This land is their land, too

It always cheers me to read or hear of a still-viable farm that has belonged to and been tended by the same family over many generations. I like to imagine how fully linked to the land and sensitive to its moods and cycles this would make one as its steward.

Our 80-acre dairy farm has been an intact parcel since its original deeding to a Daniel Grooce (or Gross, as it is also written there) in 1832. But it has changed hands and families many times since then.

Charlie's and my tenure will be a truncated chapter in the long history of this place. We weren't raised here, and our children all have other plans than to carry on the milking. And yet, we are profoundly attached to this land, perhaps because we vicariously do enjoy multigenerational links to it through our cows.

I thought of this early one recent morning as I stood atop the big pasture hill and watched the herd grazing along the stream below. It was time to drive them in for milking, but for a few minutes I paused there, just watching and ticking off their names: Rosie, Summer, Elsie, Hilary, Spring, and Hannah, and others half-hidden in topography and foliage. I thought, too, of the cows that had come before them.

Dotting the big back meadow behind me were their grassed-over resting places: Charlotte, Brownie, Redbud, Jezibel, and Vernice, most of them grandmothers to the animals below.

We take a fair amount of ribbing from area stockmen because we can't bring ourselves to cull aging cows from the herd for sale at auction. This is what dairy farmers normally must do to avoid economic ruin and overpopulated pastures, but we are just small and diversified enough to have gotten along in spite of our fiscally quirky bovine-retirement plan.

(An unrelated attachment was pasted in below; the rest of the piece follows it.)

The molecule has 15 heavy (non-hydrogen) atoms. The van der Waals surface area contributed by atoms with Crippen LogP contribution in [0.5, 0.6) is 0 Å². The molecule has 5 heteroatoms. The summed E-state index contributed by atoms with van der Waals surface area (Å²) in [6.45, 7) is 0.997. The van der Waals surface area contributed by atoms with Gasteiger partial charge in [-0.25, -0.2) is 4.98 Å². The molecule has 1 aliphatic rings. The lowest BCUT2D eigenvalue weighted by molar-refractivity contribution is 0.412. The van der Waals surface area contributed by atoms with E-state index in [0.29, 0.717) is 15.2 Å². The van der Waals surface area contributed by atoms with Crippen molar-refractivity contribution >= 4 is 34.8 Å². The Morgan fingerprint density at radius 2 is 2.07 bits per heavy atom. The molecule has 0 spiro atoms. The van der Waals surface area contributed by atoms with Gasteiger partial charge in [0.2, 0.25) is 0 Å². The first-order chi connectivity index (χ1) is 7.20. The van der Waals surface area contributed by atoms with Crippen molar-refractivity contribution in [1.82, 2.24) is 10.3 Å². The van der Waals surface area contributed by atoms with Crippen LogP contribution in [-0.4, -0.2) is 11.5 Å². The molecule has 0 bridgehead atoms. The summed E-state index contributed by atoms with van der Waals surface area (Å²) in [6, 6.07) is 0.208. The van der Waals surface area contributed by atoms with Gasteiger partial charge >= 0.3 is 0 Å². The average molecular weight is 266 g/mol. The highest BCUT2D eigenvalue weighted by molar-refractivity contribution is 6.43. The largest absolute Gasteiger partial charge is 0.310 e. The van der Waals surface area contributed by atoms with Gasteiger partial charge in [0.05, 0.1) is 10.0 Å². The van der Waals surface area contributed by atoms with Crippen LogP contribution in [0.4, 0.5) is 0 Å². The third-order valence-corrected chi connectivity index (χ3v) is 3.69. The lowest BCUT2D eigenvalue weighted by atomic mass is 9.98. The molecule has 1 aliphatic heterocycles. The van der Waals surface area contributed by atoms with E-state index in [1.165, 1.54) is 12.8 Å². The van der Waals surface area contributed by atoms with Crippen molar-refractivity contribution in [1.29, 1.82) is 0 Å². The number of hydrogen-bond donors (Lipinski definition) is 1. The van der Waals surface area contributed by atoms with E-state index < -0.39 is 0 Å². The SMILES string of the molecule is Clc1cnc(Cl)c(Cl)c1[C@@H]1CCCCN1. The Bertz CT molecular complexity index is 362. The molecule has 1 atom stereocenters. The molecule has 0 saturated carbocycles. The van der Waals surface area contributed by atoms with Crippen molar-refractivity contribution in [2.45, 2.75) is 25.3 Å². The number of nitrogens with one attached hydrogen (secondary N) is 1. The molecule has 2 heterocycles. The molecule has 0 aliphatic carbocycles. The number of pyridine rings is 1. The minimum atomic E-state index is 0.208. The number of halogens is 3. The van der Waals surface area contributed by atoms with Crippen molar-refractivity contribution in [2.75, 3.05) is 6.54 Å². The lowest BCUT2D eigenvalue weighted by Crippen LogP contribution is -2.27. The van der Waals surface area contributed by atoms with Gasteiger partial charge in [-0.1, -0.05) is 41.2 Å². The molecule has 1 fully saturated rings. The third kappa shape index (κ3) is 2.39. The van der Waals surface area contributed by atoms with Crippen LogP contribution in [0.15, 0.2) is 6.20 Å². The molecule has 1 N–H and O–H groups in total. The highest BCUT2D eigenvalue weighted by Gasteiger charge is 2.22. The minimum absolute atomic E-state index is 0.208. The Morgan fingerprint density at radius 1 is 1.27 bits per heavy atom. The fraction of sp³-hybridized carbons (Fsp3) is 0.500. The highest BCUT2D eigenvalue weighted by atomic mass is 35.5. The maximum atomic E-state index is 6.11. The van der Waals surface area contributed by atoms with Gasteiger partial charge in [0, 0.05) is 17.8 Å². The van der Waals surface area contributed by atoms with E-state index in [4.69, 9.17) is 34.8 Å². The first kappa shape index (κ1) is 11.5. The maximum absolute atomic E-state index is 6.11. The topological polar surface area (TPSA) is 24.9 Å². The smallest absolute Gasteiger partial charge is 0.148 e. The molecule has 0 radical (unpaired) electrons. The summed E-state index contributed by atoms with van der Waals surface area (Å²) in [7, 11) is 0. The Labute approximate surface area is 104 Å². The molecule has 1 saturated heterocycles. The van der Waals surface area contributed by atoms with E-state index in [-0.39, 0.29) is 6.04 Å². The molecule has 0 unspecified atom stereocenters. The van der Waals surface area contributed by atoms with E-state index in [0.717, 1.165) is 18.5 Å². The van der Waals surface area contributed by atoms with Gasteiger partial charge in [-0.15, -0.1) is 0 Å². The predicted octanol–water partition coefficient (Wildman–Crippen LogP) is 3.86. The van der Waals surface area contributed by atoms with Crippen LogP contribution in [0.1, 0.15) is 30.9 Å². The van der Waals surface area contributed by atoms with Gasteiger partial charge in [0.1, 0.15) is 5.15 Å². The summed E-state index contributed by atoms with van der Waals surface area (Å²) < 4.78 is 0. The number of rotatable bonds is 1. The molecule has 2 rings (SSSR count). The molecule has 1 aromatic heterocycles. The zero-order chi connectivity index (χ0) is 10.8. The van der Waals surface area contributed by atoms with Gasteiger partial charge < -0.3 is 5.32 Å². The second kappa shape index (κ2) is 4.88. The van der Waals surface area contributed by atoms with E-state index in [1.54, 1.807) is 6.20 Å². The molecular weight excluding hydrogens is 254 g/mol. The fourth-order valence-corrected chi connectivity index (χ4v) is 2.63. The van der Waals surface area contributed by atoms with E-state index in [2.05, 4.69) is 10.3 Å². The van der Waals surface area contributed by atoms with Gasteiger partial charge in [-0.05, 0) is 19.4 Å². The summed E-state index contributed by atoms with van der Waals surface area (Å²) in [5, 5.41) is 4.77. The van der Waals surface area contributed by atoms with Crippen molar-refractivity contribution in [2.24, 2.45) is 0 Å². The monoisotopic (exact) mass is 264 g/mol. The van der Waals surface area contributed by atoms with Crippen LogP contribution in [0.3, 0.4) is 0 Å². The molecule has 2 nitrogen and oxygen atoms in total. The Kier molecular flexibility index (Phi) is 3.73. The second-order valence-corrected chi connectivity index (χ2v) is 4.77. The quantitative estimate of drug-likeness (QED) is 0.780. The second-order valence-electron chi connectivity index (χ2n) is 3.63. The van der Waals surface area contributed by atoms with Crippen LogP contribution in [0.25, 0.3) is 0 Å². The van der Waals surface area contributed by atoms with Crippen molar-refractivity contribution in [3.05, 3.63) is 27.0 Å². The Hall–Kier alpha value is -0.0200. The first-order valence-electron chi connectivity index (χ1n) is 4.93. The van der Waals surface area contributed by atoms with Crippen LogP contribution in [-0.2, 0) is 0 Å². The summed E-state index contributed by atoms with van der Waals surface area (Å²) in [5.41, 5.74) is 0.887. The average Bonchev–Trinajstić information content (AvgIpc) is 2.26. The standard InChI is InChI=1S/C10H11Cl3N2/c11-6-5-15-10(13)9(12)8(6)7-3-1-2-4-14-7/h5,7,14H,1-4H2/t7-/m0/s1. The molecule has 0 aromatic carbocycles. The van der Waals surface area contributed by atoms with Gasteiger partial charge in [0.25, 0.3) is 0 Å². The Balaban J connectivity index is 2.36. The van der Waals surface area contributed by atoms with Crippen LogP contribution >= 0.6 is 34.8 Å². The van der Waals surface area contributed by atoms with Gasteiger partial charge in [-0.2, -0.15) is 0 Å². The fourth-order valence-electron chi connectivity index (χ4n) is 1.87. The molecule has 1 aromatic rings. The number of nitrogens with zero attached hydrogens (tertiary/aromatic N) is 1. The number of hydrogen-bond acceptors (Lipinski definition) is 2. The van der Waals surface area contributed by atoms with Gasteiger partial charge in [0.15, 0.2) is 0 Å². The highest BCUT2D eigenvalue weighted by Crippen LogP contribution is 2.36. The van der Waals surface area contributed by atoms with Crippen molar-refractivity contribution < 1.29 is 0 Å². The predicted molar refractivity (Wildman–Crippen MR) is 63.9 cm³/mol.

The cows that have passed their productive peaks live out their days right here, and when they pass on, our obliging neighbor John drives over with his backhoe. He doesn't even charge for his services, and if he passes judgement it must be in our favor.

The cows' contribution to this arrangement is to provide milk and calves a few more years than most dairy animals are asked or allowed to. It seems to suit us all, and it lends an aura of continuity to the farm we humans cannot provide alone.

I have often found myself with two or three generations in the milking parlor - Gemini and her big-boned daughters, Brittany and Bernadette, or Swiss brown grandma Jennifer along with her own grown-up heifer Juniper and grandheifer Summer.

I've no doubt that cows are self-aware creatures. Call one of ours by her name, and she'll come, or at least raise her head before going back to what she was doing. What I don't know is whether they recognize one another as family members, contemporary and consecutive caretakers of the farm.

Make no mistake, cows are land stewards, too. Without them, the pastures would shrub up and, eventually, revert to forest, a good thing, but another thing altogether from a farm.

I like to think that the cows sense, at some level, their links to one another, and that they know this farm in ways we cannot. Perhaps it was just coincidence, but last week Richie spent a long while walking sLowly up and down the edges of that high meadow, trying to find just the right place to calve. She would settle down and think awhile, then rise again and move on, as if that last spot hadn't quite cut it, either.

Finally, she had it - the spot and her heifer. As I watched her lick the tawny little newborn dry, it struck me where they were - directly above where Jezibel, Richie's own dame, had been buried a few years before.

If it was a coincidence, it was a mighty good one. If not, we may have to broaden the meaning of family farm.

(c) Copyright 2000. The Christian Science Publishing Society

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